4. In Line 67, it is claimed that no assumption on incoherence is made. However, in Line 169 and 231, there are requirements on the max leverage scores. How do you explain this?
5. There are incompleteness and errors in the citations.
* There are numerous works on sketched OLS. These works should be cited telow Eqn (6).
* In Definition 5: SJLT is well known as count sketch. Count sketch has been studied in numerous papers, e.g,
Charikar et al: Finding frequent items in data streams.
Clarkson & Woodruff: Low rank approximation and regression in input sparsity time
Meng and Mahoney: Low-distortion subspace embeddings in input- sparsity time and applications to robust linear regression
Nelson & Nguyen: Osnap: Faster numerical linear algebra algorithms via sparser subspace embeddings.
Pham and Pagh. Fast and scalable polynomial kernels via explicit feature maps
Thorup and Zhang. Tabulation-based 5-independent hashing with appli- cations to linear probing and second moment estimation
I don't think [11] is relevant.
6. How does this work extend to regularized regression?
7. Line 182: How is the assumption mild? The denominator is actually big. Matrix completion is not a good reference; it's a different problem.
8. The synthetic data in the experiments are not interesting. Sampling from normal distribution ensures incoherence. You'd better generate data from t-distribution according to the paper
* Ma et al: A statistical perspective on algorithmic leveraging.
I'd like to see real data experiments to demonstrate the usefulness of this work.
9. The title claims "near optimal". Why is this true? Where's your lower bound?
10. Tensors are rarely low-rank; but sometimes they are approximately low-rank. How does your theory and algorithm apply in this case?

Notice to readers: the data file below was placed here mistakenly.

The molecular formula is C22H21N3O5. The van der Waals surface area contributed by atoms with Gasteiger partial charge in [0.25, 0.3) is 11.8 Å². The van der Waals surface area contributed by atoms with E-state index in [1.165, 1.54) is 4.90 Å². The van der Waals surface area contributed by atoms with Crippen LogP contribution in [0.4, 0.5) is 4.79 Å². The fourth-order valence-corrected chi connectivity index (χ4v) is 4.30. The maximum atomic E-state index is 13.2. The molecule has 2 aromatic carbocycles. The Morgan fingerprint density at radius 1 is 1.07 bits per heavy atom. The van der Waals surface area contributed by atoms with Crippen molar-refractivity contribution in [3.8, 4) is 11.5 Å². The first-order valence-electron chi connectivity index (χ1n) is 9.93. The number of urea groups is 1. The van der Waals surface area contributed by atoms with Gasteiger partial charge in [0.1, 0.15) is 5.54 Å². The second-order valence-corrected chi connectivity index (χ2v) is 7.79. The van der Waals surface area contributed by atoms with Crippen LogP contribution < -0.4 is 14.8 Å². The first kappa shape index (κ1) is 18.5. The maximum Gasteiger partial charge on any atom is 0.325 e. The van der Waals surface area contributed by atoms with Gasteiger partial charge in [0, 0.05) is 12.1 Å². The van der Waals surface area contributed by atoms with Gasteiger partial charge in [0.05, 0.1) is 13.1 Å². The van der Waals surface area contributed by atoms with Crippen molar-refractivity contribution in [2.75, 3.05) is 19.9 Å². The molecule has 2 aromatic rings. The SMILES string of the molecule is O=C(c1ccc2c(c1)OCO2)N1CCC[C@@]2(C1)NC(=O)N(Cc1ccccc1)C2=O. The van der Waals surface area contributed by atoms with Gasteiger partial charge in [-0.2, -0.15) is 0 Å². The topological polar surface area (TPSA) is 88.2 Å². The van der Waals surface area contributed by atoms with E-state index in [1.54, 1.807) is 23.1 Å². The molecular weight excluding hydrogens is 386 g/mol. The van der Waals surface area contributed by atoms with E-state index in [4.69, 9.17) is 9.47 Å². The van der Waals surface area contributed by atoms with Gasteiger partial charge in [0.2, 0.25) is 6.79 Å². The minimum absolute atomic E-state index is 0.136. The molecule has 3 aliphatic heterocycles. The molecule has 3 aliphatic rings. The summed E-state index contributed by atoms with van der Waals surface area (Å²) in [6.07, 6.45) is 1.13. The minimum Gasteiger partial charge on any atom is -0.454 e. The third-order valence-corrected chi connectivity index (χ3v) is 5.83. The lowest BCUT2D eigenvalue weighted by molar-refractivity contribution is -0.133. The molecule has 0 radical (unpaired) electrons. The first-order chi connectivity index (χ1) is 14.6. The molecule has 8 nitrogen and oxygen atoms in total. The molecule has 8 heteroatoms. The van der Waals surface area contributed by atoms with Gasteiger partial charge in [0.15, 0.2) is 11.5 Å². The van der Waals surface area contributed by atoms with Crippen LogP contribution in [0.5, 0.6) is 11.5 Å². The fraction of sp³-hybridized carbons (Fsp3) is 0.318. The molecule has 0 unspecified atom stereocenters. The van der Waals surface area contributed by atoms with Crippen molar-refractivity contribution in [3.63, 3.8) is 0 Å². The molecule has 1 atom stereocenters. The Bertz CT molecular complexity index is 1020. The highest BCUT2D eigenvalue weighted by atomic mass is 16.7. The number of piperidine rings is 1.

=== after feedback ===
I appreciate the authors' patient reply. I think my evaluation of the technical quality is fair. I won't change my rating.

This paper discusses how sparse JL transform can be constructed and used for tensor regression, where the tensors are vectorized.
For notation simplicity, I will assume the tensors are D-way and each mode is of size p, so the vectorized tensors are of dimension {Dp}. My understanding of the author's argument is that using sparse JL, the problem size is reduced where there are only O(R * Dp polylog_factor ) equations in the approximated linear inverse problem, and this matches the problem's intrinsic degrees of freedom.
I'm not familiar enough with the sketching literature, to help me understand the paper more in limited time, I'd like to ask a few questions:
1) I think the structure of low rank tensor is considered when proving the bound, but not utilized in the construction of linear system. The objective is squared loss only. I'm wondering if one can sketch a system of smaller size, by imposing some regularizers or constraints for the structure? For example, say D is an even number, using the squared norm [1], we only need n = O(R * p^{D/2}) linear measurement of the tensor. If we sketch this system, by JL theorem we will have m = O(D log (Rp) ) -- which is much smaller. Is this doable?
2) Related to 1), I would appreciate the author discussed the relationships among m (sketched size), n(#measurement) and tensor parameters (R, p, D) more clearly in the paper. Because the JL transform is a relationship between m & n, and the relationship between n & (R, p, D) is more or less the main barrier for tensor recovery problem. It seems these two relationships are mixed in this paper, the authors connects m and (R, p, D) directly.
3) I'm interested in the experimental results for Fig 1(b). I think the Y-axis plots MSE, X-axis plots iteration number. The number of measurement is of order n3 > n2 > n1, but the convergence speed you get is n1 (fastest) > n3 > n2. Could you please explain why the error decreases slower with more data?
Thanks!
[1] Square Deal: Lower Bounds and Improved Relaxations for Tensor Recovery